“Bring the Noise: The Jurgen Klopp Story” by Raphael Honigstein.
Jurgen Klopp’s story is inspirational. His coaching abilities, organizational capabilities and leadership skills are top-notch no wonder he’s left a mark in each football team he has coached and managed – FSV Mainz 05, Borussia Dortmund and Liverpool F.C. His story is about self-belief and self-determination.
“New Ideas from Dead Economists: An Introduction to Modern Economic Thought” by Todd G. Buchholz.
This is an interesting read for economists and non-economists. It lays a basis for understanding the contribution of some of the leading economic thinkers and various schools of economic thought. It is a lively and catchy text drawing from the author’s choice of words and description.
“Football Management” by Sue Bridgewater.
This is an insightful book that elaborates how lessons in football management can be applied in business and vice versa. Additionally, it explains the significance of leadership in football and business, and it goes to the extent of providing evidentiary support.
“The Special One: The Secret World of Jose Mourinho” by Diego Torres and translated by Pete Jenson.
The management and leadership style of Jose Mourinho is uncouth and classically rudimentary. His style is beyond the Machiavellian approach in terms of balancing power. He is a highly divisive character and not cut out for long-term success in football management.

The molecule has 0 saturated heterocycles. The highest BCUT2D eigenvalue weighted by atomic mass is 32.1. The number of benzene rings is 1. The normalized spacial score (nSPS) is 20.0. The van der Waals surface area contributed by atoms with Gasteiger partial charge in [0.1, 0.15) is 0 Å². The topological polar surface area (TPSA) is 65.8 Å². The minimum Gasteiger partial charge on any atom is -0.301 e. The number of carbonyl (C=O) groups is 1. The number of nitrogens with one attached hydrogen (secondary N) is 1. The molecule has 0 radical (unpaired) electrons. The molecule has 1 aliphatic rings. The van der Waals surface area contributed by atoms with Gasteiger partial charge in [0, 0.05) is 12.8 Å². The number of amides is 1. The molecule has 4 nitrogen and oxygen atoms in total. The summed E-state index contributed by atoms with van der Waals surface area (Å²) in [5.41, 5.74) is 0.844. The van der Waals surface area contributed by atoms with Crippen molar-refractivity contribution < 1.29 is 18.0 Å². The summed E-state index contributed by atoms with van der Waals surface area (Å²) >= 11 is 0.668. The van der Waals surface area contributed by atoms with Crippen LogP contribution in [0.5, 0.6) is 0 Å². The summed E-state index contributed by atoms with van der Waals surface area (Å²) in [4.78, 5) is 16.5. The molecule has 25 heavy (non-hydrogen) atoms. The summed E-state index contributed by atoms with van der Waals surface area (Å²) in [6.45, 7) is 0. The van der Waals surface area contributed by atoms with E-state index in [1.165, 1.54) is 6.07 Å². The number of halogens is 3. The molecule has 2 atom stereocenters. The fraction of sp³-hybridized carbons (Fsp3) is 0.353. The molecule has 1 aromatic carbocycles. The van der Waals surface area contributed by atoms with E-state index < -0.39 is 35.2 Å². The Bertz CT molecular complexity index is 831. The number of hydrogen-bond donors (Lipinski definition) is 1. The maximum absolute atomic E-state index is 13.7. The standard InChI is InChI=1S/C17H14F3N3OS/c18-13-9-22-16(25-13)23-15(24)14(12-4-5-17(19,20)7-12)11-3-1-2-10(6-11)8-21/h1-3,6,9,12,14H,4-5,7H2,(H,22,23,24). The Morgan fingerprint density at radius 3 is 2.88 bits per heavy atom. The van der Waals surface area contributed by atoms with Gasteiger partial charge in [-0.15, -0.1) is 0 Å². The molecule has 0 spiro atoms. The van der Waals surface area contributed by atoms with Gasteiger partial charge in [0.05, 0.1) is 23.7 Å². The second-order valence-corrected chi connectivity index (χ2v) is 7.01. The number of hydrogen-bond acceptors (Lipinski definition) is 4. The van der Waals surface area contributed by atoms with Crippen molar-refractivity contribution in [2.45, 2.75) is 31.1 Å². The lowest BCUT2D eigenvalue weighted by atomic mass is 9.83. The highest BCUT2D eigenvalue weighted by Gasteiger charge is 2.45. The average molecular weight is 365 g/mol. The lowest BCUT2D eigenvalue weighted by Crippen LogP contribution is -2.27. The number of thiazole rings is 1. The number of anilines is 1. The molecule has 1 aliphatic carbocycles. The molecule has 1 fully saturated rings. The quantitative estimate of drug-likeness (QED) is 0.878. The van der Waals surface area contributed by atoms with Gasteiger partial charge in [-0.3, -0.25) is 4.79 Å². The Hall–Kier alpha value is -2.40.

“Grand Pursuit: The Story of the People Who Made Modern Economics” by Sylvia Nasar.
Definitely a great read and highly recommended for both economists and non-economists. It is written in form of a novel and gives a compelling account of the lives and contributions of leading economic thinkers including women such as Beatrice Webb and Joan Robinson. Webb is well known for her economic contribution in view of the welfare state and collective bargaining while Robinson is famous for her arguments about the reality of markets being organized on the basis of monopolies and not perfect competition.
“Once you learn to read, you will be forever free.” – Frederick Douglas.
“Today a reader, tomorrow a leader.” – Margaret Fuller.
HAPPY NEW YEAR 2020!!
Sitati Wasilwa is a political economist and youth leader at Kenya YMCA. Email: firstname.lastname@example.org. Twitter: @SitatiWasilwa